A new lawsuit is seeking to remove the Republicans’ last few candidates for the Senate District 41 seat that the party has held for three decades.
The suit, which will be heard Monday in the Charleston County Court of Common Pleas, seeks to decertify former County Councilman Paul Thurmond from Tuesday’s primary, and to decertify Walter Hundley from the July 17 special Senate 41 election.
It cites the same legal reasoning that already has claimed more than 200 South Carolina candidates who did not file their statements of economic interests as required under the law — and interpreted by two recent S.C. Supreme Court rulings.
At stake is more than which party controls a Charleston area Senate seat. The winner of the Senate 41 race could flip the balance of power on the Charleston County legislative delegation from Republican to Democratic, potentially affecting scores of appointments and other local decisions.
Thurmond has said he expected a legal challenge because he did not hand in a paper copy of his statement.
Thurmond also said he believes he is exempt because he works as a public official, specifically as a part-time prosecutor for the city of North Charleston.
The lawsuit said Thurmond never filed a statement of economic interest for that position, said lawyer and state Rep. James Smith, D-Columbia, who brought the action on behalf of George Tempel, a resident of the Senate district and the former Charleston County Democratic chairman.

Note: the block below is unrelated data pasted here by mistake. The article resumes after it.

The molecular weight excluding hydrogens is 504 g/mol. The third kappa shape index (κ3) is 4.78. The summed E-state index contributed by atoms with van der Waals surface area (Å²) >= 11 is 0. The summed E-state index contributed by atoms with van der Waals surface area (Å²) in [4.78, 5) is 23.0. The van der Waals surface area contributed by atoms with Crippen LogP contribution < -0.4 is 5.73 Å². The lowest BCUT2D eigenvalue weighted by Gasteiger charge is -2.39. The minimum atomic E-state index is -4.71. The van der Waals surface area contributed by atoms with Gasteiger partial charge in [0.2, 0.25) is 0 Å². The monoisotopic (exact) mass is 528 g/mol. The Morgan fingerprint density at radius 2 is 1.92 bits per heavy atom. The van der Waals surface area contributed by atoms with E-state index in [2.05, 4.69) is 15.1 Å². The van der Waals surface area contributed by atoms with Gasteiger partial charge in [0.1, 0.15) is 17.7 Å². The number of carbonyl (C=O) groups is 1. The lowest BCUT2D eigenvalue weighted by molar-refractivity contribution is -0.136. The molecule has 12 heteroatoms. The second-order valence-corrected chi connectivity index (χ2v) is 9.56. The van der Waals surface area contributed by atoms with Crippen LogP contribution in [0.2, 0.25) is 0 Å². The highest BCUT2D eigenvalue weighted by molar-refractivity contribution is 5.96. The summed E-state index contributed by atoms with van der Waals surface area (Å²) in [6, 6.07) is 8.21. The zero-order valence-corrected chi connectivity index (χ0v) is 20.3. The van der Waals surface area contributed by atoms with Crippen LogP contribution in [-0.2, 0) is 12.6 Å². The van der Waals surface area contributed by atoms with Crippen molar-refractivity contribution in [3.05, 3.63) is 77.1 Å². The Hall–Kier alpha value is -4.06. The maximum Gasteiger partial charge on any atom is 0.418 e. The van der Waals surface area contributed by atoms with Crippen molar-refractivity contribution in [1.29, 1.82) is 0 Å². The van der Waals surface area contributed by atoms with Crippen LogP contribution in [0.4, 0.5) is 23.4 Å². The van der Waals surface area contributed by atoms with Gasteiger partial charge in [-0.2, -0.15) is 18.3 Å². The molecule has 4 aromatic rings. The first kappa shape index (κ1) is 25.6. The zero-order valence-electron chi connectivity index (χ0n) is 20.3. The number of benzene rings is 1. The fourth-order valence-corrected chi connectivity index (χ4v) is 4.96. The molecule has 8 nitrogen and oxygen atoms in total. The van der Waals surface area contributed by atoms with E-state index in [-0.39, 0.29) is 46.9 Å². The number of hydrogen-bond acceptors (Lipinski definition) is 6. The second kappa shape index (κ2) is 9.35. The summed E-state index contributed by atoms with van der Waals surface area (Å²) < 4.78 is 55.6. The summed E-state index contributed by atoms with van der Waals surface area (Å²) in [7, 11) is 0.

“Fundamentally, we’re just seeking the rule of law,” Smith said. “The statute is very clear. This should be a surprise to no one.”
Three other GOP candidates already have been decertified for similar reasons from the race to succeed Glenn McConnell, who resigned the seat to become lieutenant governor.
The three are Fair Tax advocate John Steinberger, Charleston businessman Wally Burbage and Citadel educator Sean Pike.
Burbage said he thinks what has happened is unfortunate and un-American. “Today, I think Third World countries woke up and looked at South Carolina politics and just laughed,” he said. “That’s how bad it is.”
The suit also targets Hundley, a Charleston lawyer who won the May 29 GOP primary. He is set to run against Democrat and former Charleston City Councilman Paul Tinkler and Green Party candidate Sue Edward to fill the remaining few months of McConnell’s current term.
Thurmond is running against Tinkler for the new four-year Senate term. Thurmond faces Pike and Burbage in Tuesday’s primary, but voters will see a notice that Pike and Burbage have been decertified.
Depending on the outcome of Tempel’s lawsuit, that note could mention Thurmond too.
Smith said the case is set to be heard at 11 a.m. Monday before Circuit Judge Deadra Jefferson.
The Supreme Court’s initial May 3 ruling struck almost 200 candidates off the ballot statewide, and a Tuesday ruling that further clarified its stance has claimed about three dozen more.
Tempel, whose wife Carol was decertified as a Democratic candidate for House District 115 after Tuesday’s ruling, said he brought this new legal action because “it was clear from the Supreme Court decision what candidates who did not file properly should have done.”
Reach Robert Behre at 937-5771.